Offensive Defense

The United States spends more on defense – 40% of the world’s yearly defense outlays – than the next seventeen nations combined. In fiscal year 2010, the U.S. defense budget accounted for about 19% of the total federal budget and 28% of estimated tax revenue.

When a country is attacked, the priority of its leaders should be to protect its citizens. But for many decades, United States military decisions have favored offensive invasions in place of defensive operations. In other words, the U.S. military has been focused on exercising power abroad rather than on self-defense. In Vietnam, Iraq and Afghanistan the U.S. embarked on military campaigns against countries that hadn’t attacked the United States. The rationale was that the world would be better off – and the U.S. more secure and influential – if certain despots or unsavory groups, living in or around these countries, were eradicated. With, perhaps, the best of intentions, the U.S. embarked on becoming the global cop. Given the urgent need to reduce its own indebtedness, the U.S. now needs to evaluate the costs and benefits of pursing its decades’ long “defense” strategy.

Let’s briefly look at the Vietnam War. It cost the United States 58,000 lives and 350,000 casualties. It also resulted in between one and two million Vietnamese deaths. Adjusting for inflation, the war cost $738 billion. One is hard pressed to find any constructive benefits from having engaged in this ill advised conflict.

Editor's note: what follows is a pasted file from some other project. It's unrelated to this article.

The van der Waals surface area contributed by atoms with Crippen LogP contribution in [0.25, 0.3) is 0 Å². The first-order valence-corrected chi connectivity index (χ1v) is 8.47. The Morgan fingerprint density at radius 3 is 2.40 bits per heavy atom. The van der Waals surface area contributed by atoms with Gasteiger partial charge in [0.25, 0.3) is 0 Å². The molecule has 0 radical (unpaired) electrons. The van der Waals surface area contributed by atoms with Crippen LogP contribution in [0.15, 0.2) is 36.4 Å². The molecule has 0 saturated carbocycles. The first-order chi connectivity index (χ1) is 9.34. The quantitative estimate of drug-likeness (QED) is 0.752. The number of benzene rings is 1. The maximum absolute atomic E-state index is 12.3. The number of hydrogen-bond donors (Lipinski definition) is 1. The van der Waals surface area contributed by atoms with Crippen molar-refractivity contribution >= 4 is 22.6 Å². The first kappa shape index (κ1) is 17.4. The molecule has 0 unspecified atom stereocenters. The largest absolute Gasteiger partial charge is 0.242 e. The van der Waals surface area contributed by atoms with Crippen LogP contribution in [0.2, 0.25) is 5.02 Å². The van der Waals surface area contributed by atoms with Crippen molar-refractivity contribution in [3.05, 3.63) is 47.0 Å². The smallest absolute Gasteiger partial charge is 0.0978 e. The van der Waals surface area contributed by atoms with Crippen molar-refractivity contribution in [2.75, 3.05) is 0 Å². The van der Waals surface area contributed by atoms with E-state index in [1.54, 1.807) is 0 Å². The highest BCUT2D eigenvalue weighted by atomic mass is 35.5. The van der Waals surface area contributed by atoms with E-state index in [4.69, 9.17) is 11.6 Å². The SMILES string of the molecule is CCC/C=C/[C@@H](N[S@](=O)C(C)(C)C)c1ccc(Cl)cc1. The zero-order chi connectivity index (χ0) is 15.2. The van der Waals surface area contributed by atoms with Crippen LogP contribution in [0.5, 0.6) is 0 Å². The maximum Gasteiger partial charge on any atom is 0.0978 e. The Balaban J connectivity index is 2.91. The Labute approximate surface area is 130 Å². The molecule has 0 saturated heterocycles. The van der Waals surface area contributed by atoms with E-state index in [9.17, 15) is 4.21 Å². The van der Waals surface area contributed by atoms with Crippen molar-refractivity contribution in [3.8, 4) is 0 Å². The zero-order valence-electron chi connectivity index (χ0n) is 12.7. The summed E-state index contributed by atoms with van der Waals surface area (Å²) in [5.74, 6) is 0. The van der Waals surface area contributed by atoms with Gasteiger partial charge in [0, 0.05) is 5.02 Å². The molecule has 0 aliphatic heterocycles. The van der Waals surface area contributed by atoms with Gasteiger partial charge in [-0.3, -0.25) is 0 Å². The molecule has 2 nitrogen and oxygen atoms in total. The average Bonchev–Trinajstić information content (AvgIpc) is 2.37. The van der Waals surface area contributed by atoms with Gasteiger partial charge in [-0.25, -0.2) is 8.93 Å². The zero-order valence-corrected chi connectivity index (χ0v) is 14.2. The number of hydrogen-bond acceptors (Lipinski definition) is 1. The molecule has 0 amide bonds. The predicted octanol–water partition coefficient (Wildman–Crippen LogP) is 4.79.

Next up Iraq and Afghanistan: according to the Eisenhower Research Project, these two wars have already cost $3.2 trillion (at least $4.0 trillion with future veterans’ care factored in). They calculate the number of war dead, in and out of uniform, at 236,000, with war refugees and displaced persons totaling 7,800,000. The U.S. invasion was premised on, among other things, bringing peace and democracy to those countries. Yet both countries continue to rank low in the global rankings of political freedom; corrupt warlords still hold power in Afghanistan and Iraqi communities are more divided by gender and ethnicity than before the war. From a moral standpoint, the U.S, while caught up in the vagaries of war, committed civil liberties violations at home and ignored human rights violations overseas. It is hard to justify paying any price for these dismal results let alone for all the lives lost and disrupted plus accumulated debts that now represent 25% of our $15 trillion debt burden.

If the desire for peace and democracy doesn’t well up from a country’s citizens, which means they are ready to make untold sacrifices, no amount of foreign troops or money will accomplish this objective. Recent uprisings in Egypt, Tunisia, Yemen and Syria all took place without U.S. troops or money because the people of these countries were fed up and willing to die for freedom and self-determination.

A few suggestions for defense spending cuts